Basil: Vitamin K & Flavonoids! Basil is great not only for it’s aromatic smell, but also for it’s beneficial properties as an anti-inflammatory helping to reduce free radicals.

Tomato: Vitamin C & Lycopene! Tomatoes aid in keeping the heart healthy along with decreasing bad cholesterol.

Mozzarella: Calcium & Protein Powerhouse! This fresh cheese is not only delicious, but it contains a good amount of calcium which can keep your bones, teeth and nails strong along with protein, that helps build and repair tissues.

Millet Caprese Salad

Serves: 2-4

Prep Time: 10 minutes Total Time: 22 minutes



1. Prep: While your millet is cooking, make your pesto.

2. Mix & Assemble: Add pesto to your cooked millet, mix well. Mix in tomato, mozzarella, balsamic, olive oil. Garnish with fresh basil leaves and enjoy!

Post written by Flora McKay, Director of Community & Nutrition

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apple nachos!

Posted by on Aug 25, 2015 in after school, cooking with kids, healthy food, nutrition, Recipes | 0 comments

image006Last week we had the pleasure of hosting another fun family event at the Upper West Side Whole Foods Market during their Back to School In Style Food & Fashion Show!

Our Wellness Program Coordinator, Jennifer led the audience in a colorful and fruity back to school snack recipe – apple nachos!

The event was jam packed with a pumped and stylish crowd, complete with face painting, dance parties, pop quizzes about fruits and vegetables, and prizes! We gave away a tiffin for the students to carry their healthy lunch and snacks during the school year, and a Food & Garden Summer Camp 2016 gift certificate.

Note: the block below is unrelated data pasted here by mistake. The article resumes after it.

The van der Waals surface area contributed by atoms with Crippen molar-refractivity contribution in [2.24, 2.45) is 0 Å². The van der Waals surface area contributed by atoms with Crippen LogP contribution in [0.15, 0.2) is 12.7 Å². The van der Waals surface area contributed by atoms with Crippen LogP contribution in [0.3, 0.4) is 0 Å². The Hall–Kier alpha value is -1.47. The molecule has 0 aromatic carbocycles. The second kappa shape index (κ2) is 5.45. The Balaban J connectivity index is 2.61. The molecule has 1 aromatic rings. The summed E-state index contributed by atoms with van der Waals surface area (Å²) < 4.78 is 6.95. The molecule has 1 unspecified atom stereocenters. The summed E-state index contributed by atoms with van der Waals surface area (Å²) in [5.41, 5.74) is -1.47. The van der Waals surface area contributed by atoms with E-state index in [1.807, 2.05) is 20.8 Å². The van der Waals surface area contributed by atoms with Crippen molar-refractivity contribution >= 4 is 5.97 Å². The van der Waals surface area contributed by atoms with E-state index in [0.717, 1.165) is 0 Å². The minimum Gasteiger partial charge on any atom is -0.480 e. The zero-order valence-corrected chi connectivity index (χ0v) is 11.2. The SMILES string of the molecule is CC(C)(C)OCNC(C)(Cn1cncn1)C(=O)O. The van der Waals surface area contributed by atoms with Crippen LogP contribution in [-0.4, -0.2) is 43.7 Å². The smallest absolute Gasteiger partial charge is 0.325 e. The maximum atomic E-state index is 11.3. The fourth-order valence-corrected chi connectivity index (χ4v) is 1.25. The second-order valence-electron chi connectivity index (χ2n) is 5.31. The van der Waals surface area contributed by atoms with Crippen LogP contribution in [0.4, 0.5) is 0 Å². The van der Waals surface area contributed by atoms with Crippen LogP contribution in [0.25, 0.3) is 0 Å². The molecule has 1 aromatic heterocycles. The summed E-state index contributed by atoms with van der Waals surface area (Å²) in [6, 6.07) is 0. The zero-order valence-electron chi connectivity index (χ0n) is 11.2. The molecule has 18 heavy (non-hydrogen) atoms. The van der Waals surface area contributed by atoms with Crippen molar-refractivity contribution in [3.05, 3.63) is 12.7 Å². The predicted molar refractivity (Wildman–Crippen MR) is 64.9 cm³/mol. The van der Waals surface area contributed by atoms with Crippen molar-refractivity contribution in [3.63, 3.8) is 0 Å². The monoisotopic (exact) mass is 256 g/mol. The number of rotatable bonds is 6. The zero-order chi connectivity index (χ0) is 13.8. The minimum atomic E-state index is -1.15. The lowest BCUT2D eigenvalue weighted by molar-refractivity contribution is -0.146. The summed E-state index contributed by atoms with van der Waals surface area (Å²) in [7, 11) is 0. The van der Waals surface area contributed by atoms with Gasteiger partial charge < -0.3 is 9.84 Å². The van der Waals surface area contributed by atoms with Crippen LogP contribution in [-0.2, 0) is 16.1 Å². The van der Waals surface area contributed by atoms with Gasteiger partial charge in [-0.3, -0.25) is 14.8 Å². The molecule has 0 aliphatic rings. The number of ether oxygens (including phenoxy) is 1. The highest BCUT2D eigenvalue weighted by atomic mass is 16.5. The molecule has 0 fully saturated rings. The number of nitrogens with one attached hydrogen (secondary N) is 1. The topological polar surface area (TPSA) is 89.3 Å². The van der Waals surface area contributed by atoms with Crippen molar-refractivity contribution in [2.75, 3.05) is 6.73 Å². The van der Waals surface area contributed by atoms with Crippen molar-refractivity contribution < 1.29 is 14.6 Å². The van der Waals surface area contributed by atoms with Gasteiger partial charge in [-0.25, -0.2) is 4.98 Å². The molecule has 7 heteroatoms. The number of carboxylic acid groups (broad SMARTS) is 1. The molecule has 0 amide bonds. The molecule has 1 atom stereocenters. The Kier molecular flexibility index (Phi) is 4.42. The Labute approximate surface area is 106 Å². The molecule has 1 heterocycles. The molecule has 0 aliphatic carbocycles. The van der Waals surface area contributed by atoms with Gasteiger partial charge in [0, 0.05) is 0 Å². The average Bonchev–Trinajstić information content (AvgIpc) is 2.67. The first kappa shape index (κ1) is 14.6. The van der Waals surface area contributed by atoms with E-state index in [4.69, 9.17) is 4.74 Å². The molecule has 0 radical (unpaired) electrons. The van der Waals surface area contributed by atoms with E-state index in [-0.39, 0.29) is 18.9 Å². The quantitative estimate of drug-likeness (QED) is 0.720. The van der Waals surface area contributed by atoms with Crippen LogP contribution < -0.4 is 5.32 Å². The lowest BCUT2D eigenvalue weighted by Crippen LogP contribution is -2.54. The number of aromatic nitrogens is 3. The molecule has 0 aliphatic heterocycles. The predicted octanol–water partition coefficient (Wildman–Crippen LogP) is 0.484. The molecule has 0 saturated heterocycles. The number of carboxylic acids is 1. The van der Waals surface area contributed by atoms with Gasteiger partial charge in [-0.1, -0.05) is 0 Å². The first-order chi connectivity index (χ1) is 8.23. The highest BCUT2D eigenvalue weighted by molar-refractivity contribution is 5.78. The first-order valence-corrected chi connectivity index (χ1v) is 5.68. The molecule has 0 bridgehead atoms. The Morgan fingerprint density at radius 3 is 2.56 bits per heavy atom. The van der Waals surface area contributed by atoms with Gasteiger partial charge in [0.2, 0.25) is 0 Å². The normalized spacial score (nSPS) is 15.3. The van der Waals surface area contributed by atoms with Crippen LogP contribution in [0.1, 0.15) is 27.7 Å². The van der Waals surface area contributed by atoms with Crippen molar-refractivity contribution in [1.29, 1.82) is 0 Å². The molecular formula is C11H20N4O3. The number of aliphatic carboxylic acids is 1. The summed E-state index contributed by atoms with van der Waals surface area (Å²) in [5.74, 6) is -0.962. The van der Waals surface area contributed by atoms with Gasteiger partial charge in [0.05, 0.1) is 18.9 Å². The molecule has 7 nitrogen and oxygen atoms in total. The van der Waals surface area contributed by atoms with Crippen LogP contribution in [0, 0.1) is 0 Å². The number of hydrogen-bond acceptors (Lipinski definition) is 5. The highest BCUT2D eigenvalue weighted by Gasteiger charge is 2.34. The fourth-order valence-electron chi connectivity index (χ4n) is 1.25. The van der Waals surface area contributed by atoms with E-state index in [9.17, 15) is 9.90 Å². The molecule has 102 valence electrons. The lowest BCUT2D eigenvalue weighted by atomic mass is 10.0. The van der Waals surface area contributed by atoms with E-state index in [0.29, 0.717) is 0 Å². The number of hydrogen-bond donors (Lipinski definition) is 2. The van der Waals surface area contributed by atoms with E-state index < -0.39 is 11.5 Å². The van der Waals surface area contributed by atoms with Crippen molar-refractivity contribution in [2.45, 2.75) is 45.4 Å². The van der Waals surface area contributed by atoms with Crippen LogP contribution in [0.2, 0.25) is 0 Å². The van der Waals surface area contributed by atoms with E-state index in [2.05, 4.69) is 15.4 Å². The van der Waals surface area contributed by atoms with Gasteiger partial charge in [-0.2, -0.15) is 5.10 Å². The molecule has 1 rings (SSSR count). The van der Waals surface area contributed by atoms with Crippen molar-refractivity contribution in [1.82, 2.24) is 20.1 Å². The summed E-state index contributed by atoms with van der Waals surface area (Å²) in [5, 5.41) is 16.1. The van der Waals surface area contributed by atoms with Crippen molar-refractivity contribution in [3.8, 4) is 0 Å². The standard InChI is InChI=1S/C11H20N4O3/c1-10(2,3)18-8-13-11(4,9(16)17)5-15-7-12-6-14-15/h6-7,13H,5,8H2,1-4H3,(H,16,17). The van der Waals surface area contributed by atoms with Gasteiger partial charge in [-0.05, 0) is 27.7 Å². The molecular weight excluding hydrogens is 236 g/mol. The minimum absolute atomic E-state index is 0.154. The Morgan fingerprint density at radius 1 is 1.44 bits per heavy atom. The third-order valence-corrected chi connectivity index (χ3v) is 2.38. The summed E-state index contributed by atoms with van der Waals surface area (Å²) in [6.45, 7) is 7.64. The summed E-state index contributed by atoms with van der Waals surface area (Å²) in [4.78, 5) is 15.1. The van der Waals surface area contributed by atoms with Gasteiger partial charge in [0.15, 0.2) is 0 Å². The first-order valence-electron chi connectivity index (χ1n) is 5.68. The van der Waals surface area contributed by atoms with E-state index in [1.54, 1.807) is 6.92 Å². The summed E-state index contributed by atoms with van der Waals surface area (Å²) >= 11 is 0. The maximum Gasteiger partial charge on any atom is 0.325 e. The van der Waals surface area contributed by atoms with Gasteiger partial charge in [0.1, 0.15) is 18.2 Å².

Jennifer demonstrated how to “style what’s in season” by creating apple nachos. She had two volunteers come up and make them on their own with her guidance. They used a fun apple corer and dressed up their apples with different toppings using the themes of:
“Seasonality” – what’s in season? apples
“Eat a rainbow” – add a pop of color! strawberries and blueberries
“Textures and Layers” – add some pizzaz with drizzled melted sunflower butter, yogurt, granola, coconut flakes

Our demonstration ended with two of our presenters showing the audience their snack which they made in under 10 minutes, and culminated with a round of applause!

11143657_10153631243601015_1304525813144838948_nOur recipe was such a big hit that we had to share it with you all so that you can make it at home – allowing your budding chefs take the lead.

Here’s how:

Serves: 2-4

Prep Time: 10 minutes Total Time: 12 minutes


  • 1 red delicious apple
  • 1 T sunflower butter
  • 1 T vanilla yogurt
  • 1/4 C blueberries
  • 1 T shredded coconut
  • 2-3 strawberries
  • 1/4 C granola